Backups. They are arguably the least glamorous task for any IT team. And yet, they are also one of the most critical. In fact, according to Gartner, 43% of companies go immediately out of business after a “major loss” of computer records. Even worse, only 6% of companies survive longer than two years after a significant data loss.
Software as a Service (SaaS) applications have become “cloud backup applications”, and are increasingly popular. According to a survey of enterprise customers by Aberdeen Group, around 1/2 of firms are using the cloud for Customer Relationship Management (CRM) software and email (with Exchange making up 19%). The high adoption rate reflects software manufacturer’s focus on recurring monthly revenue models versus the older sales models where software was purchased with yearly support or maintenance fees. By hosting their applications, software vendors such as Microsoft CRM and Salesforce.com create higher profit margins and create tighter linkage to the end user. This model will eventually diminish, and disintermediate the importance of trusted consultants and IT resellers which account for approximately 30% of the traditional cost of IT.
In reality, most hard disks seldom see operating temperatures below the chill of a server room or beyond the warmth of rack space, and most disks will not commit an URE that crashes a RAID-5 rebuild. While it is agreed that better parity schemes exist, the exception is not the rule. My customer could have retained cold storage data to individual disks via removable drives, with no redundancy at all. In fact, most organizations already use a single removable disk or cloud container for their nightly backup routine. My customer choose a special backup appliance that fits three disks into a single cartridge, further protecting archived data and proving RAID-5 still has business applications.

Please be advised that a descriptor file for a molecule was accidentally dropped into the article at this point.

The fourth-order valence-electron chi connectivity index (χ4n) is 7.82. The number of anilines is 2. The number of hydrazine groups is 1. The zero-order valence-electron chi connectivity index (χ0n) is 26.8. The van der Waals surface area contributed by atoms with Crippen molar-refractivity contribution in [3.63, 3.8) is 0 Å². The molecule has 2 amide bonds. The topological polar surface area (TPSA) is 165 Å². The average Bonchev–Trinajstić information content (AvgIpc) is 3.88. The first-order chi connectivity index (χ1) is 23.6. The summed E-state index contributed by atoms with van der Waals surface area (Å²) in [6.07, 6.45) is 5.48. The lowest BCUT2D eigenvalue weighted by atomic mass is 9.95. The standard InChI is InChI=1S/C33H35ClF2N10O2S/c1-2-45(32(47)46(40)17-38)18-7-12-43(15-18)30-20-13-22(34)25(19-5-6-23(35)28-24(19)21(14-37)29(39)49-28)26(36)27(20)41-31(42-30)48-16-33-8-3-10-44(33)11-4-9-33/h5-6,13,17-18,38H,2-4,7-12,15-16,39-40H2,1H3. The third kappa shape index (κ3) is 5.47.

As the size of information stored in the cloud grows increasingly larger, IT managers must plan on getting data out of the cloud when it’s critically needed during disaster recovery. For some businesses, the cloud is a place to deposit a second copy of data already retained locally. For others the cloud is primary storage, where unique data is created and modified. Problems arise in both cases: when local data is lost due to fire, flood, or theft, when the data is too large for a timely transfer across limited Internet bandwidth, or when a cloud provider shuts down. This all begs the question: is redundant data in place?
Not long ago network administrators would backup their data to tape storage, and later onto hard disks. As managed service providers evolved with technology, IT professionals began replicating to the cloud. Online storage services such as Amazon S3, Google Cloud Storage, DreamHost DreamCloud, and Dropbox became popular destinations for offsite data retention. It seemed like such a good idea at the time, since local disks were small and cloud servers were large. Storage technology has continued to improve, and 8TB hard disk drives are now available for local retention. As free space has increased on servers, so have the storage needs of its users. Internet bandwidth has not kept up with improvements in storage technology, and slow speeds or high prices have made it necessary to “reverse cloud” backup data from online containers to local disks.